Existence & Nature of the Self in Eastern Philosophy

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  • 0:03 The Nature of the Self
  • 1:20 Hinduism
  • 3:39 Buddhism
  • 5:51 Lesson Summary
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Lesson Transcript
Instructor: Natalie Boyd

Natalie is a teacher and holds an MA in English Education and is in progress on her PhD in psychology.

Are we all different and independent, or are all people part of one whole? In this lesson, we'll examine what Eastern philosophy and religion, including Hinduism and Buddhism, believe about the self.

The Nature of the Self

Norah has been watching the news and the way everyone is at each other's throats, and though it's painful and sad to watch, she also thinks it's inevitable. After all, people are all independent and very different from one another.

Her friend Charlie isn't so sure though. He believes that everyone is connected to each other and to the world. To Charlie, we are all one, so no one should be fighting.

Norah and Charlie are thinking about the nature of the self. When philosophers talk about the nature of the self, what they are really asking is: Are we separate from each other and from the universe? In Western philosophy, people tend to think like Norah: people are separate and unique from each other. What one person does or experiences is completely independent of other people and the world at large.

However, in Eastern philosophy, the self is often treated as an illusion. That is, the idea that people are separate entities from each other and the world is not considered a reality in Eastern thought.

To Charlie, Eastern thought seems pretty clear, but Norah's still confused about it. How can the self be an illusion? Does that mean she doesn't exist? To help Norah understand better, let's look at two major religious traditions in Asia - Hinduism and Buddhism - and how they view the self.


Norah has heard of Hinduism, a major religion with many branches common in south Asian countries like India and Sri Lanka. But, she's not sure what Hindus believe, or what their beliefs have to do with the self.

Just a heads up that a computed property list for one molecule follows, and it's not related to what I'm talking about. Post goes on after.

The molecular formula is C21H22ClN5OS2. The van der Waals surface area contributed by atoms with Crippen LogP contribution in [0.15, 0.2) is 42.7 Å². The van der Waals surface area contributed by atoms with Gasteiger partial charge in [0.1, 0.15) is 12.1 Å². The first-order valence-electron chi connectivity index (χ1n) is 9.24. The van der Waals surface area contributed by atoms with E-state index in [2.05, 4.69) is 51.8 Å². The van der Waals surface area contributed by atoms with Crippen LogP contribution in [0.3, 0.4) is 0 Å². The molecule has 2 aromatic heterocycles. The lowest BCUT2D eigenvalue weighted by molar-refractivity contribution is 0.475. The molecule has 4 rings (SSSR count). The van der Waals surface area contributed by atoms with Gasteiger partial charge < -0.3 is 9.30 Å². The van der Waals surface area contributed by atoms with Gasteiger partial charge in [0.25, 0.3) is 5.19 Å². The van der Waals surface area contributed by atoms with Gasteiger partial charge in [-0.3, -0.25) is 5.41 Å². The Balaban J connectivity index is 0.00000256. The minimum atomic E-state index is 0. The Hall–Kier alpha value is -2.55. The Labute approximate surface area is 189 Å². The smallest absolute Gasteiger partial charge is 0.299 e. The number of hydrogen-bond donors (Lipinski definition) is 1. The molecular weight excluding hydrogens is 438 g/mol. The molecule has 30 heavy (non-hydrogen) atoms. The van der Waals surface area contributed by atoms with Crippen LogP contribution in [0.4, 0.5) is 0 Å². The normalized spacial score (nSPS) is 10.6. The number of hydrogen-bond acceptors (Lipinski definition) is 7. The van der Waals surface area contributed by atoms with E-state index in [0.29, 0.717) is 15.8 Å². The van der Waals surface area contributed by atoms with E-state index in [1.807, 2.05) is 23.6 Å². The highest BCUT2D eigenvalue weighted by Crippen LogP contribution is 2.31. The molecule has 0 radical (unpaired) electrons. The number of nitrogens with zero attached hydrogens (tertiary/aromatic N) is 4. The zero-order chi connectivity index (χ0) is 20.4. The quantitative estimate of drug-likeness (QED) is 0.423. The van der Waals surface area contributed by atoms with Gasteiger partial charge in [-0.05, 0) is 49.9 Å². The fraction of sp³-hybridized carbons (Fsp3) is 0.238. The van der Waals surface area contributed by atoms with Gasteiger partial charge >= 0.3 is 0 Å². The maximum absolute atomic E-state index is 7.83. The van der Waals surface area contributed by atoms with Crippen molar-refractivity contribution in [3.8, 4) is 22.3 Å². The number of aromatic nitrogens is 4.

There are many different branches of Hinduism with varying beliefs, sort of like there are many different branches of Christianity. But in all the branches of Hinduism, there are two important concepts that will help Norah understand the Hindu view of the self: the Brahman and the Atman.

The Brahman is essentially the sacred, the god spirit or the universe. In contrast, the Atman is the human soul, or the self. So when Norah thinks about her soul as a separate entity from others, she's thinking of her Atman.

Unlike Norah's belief that the soul is separate, Hinduism teaches that the Atman is essentially part of the Brahman, or universe. To help Norah understand, Charlie tells her to think about a single drop of water in a cloud way up in the sky. It comes down with other drops in the form of rain and makes its way to a river where it blends with other drops. Eventually, this single drop of water flows out to the ocean where it is indistinguishable from other drops. Finally, it evaporates and makes its way to the atmosphere, where it becomes part of a cloud again.

To the Hindus, this drop of water is the Atman, and the cycle that it goes through is kind of like reincarnation, or the belief that people die and are reborn over and over again. Each time a person dies and is reborn, it comes closer to the Brahman. Eventually, the person will complete the cycle of reincarnation when they have developed enough. When this happens, they stop being reborn and are fully reunited with the Brahman. It's like the drop of water stopped collecting in a cloud, raining down and evaporating and instead simply dissolved into everything: the air, the earth, and the water.

So, what does this have to do with the self? Norah's already figured out that Hindus think very differently about the self than she does: they think in terms of centuries and lifetimes, whereas she thinks about herself in terms of who she is today and tomorrow. In Hinduism, the self, or the Atman, is just part of a larger whole, the Brahman, which encompasses everything. The self, or the Atman, is tied to everything, or as one sacred Hindu text says it, ''Thou are thou.''


Norah is starting to understand a little bit how the self can be thought of as part of the universe. But there's still a self, right?

Charlie doesn't believe in the Atman; he doesn't believe that there's such a thing as a self at all. That's because he's a Buddhist. Buddhism is a common Eastern religion and philosophy where the self is often thought of as an illusion.

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